Wednesday, February 13, 2013

Valley snowpack dips below average

Water supplies still expected to be adequate


By KATHERINE WUTZ
Express Staff Writer

Snow-covered Griffin Butte towers over the Sun Valley Lodge Tuesday morning. Though the Big Wood River basin snowpack is below average, itís only slightly below average and is above last yearís figure. Photo by Willy Cook

    It will come as no surprise to those who have driven through the valley in the past week that the Idaho Department of Water Resources says the Big Wood River basin snowpack is below average for February.
    However, the Natural Resources Conservation Services states that water supplies are expected to be OK in the Big Wood and Big Lost river basins for now—depending on what spring snow and rain totals are like.
    A mountain snow-water equivalent map released on Monday from the Department of Water Resources shows that the Big Wood River basin is at 95 percent of average; the Little Wood and Big Lost basins are faring slightly better, at 109 percent and 120 percent, respectively.
    This snowpack is better than last year, when the first week of February showed a snowpack at 81 percent of average. However, it is far below January snowpack numbers that showed 130 percent of average in the Big Wood basin, 144 percent in the Little Wood basin and 160 percent in the Big Lost basin.
    The drop, according to a Natural Resources Conservation Service report, is due to little snowfall in January. Precipitation for January in the Big Wood, Little Wood and Lost River basins was half of average, the report states, and at 70 percent of normal in the Little Lost basin. The report cites “excellent precipitation” in November and December, however, bringing water year precipitation at above average in much of the region.
    However, most of the snow is higher in elevation than usual. The Camas Creek and Fairfield areas have 46 and 60 percent of normal snowfall for the year, respectively, but the report states there’s plenty of snow across the state to be found above 6,500 feet.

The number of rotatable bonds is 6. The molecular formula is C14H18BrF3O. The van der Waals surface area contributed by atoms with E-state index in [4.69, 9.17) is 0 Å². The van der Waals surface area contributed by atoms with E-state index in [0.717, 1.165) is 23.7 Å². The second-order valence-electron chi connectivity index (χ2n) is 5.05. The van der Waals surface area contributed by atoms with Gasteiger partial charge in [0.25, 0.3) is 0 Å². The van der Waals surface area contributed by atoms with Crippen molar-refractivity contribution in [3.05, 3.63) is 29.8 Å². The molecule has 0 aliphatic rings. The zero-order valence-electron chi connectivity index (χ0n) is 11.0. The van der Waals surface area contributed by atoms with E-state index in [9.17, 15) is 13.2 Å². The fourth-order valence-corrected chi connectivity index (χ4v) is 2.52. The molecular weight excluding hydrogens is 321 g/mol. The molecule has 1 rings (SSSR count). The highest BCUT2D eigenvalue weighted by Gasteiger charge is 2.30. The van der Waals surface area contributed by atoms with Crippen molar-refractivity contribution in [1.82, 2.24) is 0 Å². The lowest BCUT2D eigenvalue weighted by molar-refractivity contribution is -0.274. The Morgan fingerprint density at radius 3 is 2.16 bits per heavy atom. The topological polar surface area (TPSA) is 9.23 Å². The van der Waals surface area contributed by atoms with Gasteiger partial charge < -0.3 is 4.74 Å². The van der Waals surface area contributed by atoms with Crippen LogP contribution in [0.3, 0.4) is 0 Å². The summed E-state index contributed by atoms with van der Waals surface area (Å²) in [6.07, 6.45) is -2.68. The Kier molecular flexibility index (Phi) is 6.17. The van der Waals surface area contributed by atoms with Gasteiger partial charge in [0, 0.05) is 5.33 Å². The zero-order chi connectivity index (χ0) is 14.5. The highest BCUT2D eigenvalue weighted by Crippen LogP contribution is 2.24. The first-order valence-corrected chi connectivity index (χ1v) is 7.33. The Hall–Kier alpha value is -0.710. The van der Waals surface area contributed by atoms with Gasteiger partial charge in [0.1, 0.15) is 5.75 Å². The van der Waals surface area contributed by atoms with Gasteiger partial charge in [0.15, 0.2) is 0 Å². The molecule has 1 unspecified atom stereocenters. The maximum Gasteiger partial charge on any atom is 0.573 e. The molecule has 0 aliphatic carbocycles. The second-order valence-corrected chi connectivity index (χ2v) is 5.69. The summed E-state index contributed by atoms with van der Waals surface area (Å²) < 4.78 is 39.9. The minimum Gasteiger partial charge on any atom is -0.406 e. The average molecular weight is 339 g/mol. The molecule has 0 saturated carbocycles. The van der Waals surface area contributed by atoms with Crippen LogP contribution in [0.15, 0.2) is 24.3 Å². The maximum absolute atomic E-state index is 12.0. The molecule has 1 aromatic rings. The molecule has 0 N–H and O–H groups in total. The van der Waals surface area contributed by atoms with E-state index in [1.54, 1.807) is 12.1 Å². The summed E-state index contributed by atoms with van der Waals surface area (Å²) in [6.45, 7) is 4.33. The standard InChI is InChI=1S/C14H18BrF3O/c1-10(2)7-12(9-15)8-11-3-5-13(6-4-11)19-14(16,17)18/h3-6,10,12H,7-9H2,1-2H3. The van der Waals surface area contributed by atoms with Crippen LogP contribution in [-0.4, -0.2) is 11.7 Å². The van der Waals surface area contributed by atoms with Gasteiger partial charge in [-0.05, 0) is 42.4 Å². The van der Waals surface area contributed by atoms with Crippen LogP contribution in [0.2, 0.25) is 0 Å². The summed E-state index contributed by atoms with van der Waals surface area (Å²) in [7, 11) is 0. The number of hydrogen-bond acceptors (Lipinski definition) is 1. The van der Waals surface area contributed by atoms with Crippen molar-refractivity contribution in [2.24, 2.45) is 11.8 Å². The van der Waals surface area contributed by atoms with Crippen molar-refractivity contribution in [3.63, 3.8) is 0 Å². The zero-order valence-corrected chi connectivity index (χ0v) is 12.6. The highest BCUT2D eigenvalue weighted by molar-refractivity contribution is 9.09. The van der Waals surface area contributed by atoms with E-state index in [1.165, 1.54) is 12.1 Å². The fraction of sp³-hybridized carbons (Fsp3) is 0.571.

“Shallow snowpacks below 6,500 feet still exist,” the report states. “Winter recreationists just need to climb a little higher to find deeper snowpacks with better coverage. Don’t put those skis away too soon.”
    The report does predict an earlier “melt out,” meaning snow will be gone from lower elevations earlier than normal this year. While that might be disappointing for skiers, whitewater rafters and other river users can expect to see “promising” river conditions this year, at 80 to 120 percent of average in south and central Idaho.
    The Big Wood River basin was left out of a small area of precipitation that hit the Salmon Falls and Bruneau basins on the Nevada border in January. Those areas saw 115 percent of average precipitation for the month, though the overall snowpack there is still slightly below average for the year.
    According to the report, Magic Reservoir is 12 percent full, which is only 33 percent of average for this time of year, due to a water release in November to allow repairs at the dam.
    The report states that water supply forecasts will depend on February precipitation, since January was only one below-average-precipitation month following two good months.
    “All eyes will be focused on February, to see if more storms enter the state or if February precipitation is a bust,” the report says. “Water users should watch the weather closely and re-examine their water supply decisions as needed.”


Kate Wutz: kwutz@mtexpress.com




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